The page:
Date announced for racing's next big step before Brexit
Answer on third country status for Britain is crucial for agriculture
Another vital date has been added to the racing agenda this month with the news that the European Commission will consider Britain’s case for approved third country listing on March 20.
The outcome has huge consequences for agriculture and in the thoroughbred industry it is particularly important for horses travelling to France and Ireland, currently covered under a tripartite agreement that will expire should the country leave the European Union on March 29 without a deal, depending on the status of a transition period.
As part of an Extraordinary General Meeting of the Thoroughbred Breeders’ Association in Newmarket, further details of the impact of Brexit were outlined by Simon Waterfield, a policy manager for the Department for Environment, Food and Rural Affairs (Defra).
"Obviously if we don’t get any listing by day one, then movements of equines from the UK to the EU will no longer be able to continue, so it’s essential that we get that listing," Waterfield explained.
"We have just received confirmation from the Commission that the meeting of the chief vets across Europe, which will be the one that decides on that listing, has now been scheduled for March 20.
"I should say that the UK has applied for listing for the range of live animals, of which equines are only one group, so we are anticipating that that meeting will consider listing across all live animals. In case the discussion needs to continue, on the 26th they have provisionally booked a follow-up meeting.
"We hope to be able to see some documents before those meetings, although there’s obviously no guarantee, and there’s no guarantee that those meetings will definitively decide what the listing is."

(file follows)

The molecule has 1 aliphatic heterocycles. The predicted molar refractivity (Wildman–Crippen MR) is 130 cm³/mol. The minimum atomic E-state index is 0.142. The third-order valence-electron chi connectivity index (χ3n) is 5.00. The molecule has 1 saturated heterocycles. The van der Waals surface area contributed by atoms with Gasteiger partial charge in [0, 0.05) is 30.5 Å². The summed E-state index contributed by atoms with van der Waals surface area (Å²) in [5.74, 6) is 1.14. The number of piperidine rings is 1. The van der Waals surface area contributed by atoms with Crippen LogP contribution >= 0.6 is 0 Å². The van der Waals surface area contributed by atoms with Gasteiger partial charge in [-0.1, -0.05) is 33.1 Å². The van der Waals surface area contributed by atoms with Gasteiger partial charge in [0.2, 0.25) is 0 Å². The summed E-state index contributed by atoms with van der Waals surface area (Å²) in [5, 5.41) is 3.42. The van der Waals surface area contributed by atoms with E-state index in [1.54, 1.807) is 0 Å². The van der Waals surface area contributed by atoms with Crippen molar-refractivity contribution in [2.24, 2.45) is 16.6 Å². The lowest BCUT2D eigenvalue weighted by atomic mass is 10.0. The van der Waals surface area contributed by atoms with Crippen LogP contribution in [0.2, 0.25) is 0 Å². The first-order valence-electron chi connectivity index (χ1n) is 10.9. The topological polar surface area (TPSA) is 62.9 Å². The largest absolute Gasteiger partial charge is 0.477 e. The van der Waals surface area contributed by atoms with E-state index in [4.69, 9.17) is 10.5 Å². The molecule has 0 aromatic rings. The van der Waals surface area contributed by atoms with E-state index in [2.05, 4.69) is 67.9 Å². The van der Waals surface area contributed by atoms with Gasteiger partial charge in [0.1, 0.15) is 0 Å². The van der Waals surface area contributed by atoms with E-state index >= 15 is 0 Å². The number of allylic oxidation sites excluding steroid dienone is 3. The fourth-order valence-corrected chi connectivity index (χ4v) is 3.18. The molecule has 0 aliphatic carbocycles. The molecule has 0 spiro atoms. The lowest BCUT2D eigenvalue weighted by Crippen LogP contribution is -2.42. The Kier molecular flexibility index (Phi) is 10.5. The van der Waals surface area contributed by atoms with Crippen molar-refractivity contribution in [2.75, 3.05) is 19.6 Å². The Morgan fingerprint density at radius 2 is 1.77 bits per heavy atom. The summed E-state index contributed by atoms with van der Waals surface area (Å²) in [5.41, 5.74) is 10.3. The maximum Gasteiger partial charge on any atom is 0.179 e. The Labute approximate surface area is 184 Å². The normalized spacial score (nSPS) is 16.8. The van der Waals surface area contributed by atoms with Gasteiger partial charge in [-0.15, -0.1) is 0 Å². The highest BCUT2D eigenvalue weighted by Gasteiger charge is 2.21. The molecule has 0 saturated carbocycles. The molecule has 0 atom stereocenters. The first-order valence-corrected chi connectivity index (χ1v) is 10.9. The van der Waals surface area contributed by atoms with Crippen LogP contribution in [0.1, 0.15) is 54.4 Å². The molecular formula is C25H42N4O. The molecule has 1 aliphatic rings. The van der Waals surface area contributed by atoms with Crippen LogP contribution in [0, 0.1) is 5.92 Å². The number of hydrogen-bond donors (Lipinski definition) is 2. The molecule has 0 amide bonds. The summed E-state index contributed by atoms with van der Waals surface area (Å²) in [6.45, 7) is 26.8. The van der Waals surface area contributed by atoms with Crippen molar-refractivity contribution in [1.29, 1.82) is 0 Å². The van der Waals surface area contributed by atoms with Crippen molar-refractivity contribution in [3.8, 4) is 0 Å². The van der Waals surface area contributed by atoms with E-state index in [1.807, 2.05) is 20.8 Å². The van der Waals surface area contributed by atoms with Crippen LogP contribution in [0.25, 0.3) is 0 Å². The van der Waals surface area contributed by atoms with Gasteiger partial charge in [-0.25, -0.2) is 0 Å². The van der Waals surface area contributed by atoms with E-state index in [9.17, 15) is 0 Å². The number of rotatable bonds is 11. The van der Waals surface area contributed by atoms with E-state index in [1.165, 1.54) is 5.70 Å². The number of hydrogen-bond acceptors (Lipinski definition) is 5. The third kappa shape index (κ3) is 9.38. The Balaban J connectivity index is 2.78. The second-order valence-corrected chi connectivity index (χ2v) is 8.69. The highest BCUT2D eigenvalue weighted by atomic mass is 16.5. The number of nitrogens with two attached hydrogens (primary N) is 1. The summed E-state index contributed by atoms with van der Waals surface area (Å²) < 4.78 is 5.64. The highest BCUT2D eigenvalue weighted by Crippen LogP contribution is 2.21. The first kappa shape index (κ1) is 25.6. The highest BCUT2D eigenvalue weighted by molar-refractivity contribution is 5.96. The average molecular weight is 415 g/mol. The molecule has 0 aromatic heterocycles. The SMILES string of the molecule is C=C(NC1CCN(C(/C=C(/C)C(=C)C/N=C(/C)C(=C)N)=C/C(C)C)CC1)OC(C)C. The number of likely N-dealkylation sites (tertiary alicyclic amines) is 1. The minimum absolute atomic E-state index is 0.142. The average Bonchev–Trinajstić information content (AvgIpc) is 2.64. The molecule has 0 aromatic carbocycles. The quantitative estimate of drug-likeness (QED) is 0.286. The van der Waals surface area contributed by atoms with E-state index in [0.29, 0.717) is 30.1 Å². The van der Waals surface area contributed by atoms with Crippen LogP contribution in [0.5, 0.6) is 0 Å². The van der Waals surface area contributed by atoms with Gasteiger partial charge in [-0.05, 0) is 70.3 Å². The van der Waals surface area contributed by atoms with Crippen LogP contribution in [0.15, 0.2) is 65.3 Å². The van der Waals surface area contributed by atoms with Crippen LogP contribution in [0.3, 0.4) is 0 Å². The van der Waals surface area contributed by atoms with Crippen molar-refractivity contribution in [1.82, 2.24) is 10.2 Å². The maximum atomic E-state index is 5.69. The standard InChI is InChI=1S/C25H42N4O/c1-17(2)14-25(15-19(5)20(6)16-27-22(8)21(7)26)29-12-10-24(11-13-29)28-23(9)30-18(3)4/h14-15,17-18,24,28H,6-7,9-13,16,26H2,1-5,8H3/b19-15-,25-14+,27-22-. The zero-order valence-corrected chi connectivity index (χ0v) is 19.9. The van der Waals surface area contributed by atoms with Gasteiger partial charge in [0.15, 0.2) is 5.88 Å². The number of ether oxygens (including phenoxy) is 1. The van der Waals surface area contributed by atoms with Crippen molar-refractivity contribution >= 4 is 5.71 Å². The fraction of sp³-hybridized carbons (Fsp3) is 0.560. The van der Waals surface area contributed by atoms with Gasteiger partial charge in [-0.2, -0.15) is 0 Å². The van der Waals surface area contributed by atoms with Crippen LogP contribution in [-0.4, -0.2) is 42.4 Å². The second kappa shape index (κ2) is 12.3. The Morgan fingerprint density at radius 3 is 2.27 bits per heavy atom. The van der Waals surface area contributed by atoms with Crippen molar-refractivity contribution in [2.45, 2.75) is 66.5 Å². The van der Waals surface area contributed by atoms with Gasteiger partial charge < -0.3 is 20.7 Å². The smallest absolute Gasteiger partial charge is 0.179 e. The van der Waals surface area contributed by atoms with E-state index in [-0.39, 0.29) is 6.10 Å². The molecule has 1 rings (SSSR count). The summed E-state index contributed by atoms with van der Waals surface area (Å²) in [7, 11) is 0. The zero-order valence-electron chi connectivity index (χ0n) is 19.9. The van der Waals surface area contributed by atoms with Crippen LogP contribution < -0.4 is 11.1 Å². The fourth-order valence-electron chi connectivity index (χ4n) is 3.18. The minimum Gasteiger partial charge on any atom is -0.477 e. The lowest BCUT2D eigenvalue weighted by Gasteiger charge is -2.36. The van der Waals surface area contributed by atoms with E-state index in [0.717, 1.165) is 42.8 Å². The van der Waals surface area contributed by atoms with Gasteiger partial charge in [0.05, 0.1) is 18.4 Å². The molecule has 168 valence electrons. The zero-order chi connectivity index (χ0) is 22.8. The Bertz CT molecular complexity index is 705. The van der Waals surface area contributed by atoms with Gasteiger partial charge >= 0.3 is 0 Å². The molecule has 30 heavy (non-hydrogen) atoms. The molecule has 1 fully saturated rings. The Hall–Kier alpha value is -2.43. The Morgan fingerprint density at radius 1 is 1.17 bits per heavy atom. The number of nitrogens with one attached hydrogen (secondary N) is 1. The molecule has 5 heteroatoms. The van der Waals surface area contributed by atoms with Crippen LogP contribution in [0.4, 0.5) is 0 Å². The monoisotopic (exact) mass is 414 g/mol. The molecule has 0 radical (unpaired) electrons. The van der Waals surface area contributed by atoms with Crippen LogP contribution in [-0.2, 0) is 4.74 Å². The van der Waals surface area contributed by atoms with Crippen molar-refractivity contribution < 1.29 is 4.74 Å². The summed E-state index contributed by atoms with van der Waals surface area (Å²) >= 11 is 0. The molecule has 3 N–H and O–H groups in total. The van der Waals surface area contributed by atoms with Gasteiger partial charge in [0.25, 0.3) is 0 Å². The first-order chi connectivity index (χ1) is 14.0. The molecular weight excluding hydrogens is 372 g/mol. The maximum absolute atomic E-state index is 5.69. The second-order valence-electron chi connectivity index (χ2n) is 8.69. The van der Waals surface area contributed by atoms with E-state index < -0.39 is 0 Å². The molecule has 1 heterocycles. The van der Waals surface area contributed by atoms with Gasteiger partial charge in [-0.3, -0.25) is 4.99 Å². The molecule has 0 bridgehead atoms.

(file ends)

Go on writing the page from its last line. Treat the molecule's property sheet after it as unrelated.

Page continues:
Waterfield said that this should still be considered "an encouraging development".
He added: "Whilst this is about the UK and our leaving the EU, movements of equines and live animals are important to all other member states, particularly in the case of equines for Ireland and France, and that hasn’t been lost on either member states or the Commission. No doubt it fully understands the consequences of what us not getting the listing is going to be, and how difficult it’s going to be not just for the UK but other parts of Europe."
Subject to this listing, we will find out what will be required for thoroughbreds in order for them to travel.
In the event of a no-deal Brexit, horses will need an Export Health Certificate (EHC) and up-to-date blood tests whenever they leave the country - even for a race or a stud booking.
They will also have to pass through specific Border Inspection Posts (BIPS), but currently these only exist at Dublin and Shannon Airports and not at ferry ports either on the French side of the Channel or the Irish Sea. A doomsday scenario would essentially mean horses could only be flown to their destinations.
Choosing his words carefully, Waterfield said: "We know that the French are particularly interested in establishing links along existing routes, around the Channel Tunnel for example, and the Dover Calais ferry routes, and we know that Ireland are considering, again.
"It’s not surprising that they’re not going to give us lots of detail and the Commission don’t want them to give us lots of detail because of broader political concerns.
"I wouldn’t want to give you the impression that it’s entirely doom and gloom but we just need to be realistic that at the moment the process is such that the options for movement are somewhat limited, I’m afraid."
The meeting also included some voting procedure and an update on the equine flu situation, but chairman Julian Richmond-Watson set the tone in his introductory speech.
"Whatever happens, life will not be the same for the movement of horses from Great Britain to Ireland, whether that’s on March 30 2019, or January 1, 2021, is up to the politicians, but we need to be prepared for whatever the EU decides, and to implement that travelling horses will be a short, sensible and recorded regime," he said.
"We are therefore working with Weatherbys and Defra to produce a system we can all use when the time comes, and we’ll be trialling that very soon. Defra have been very positive and supportive over this issue."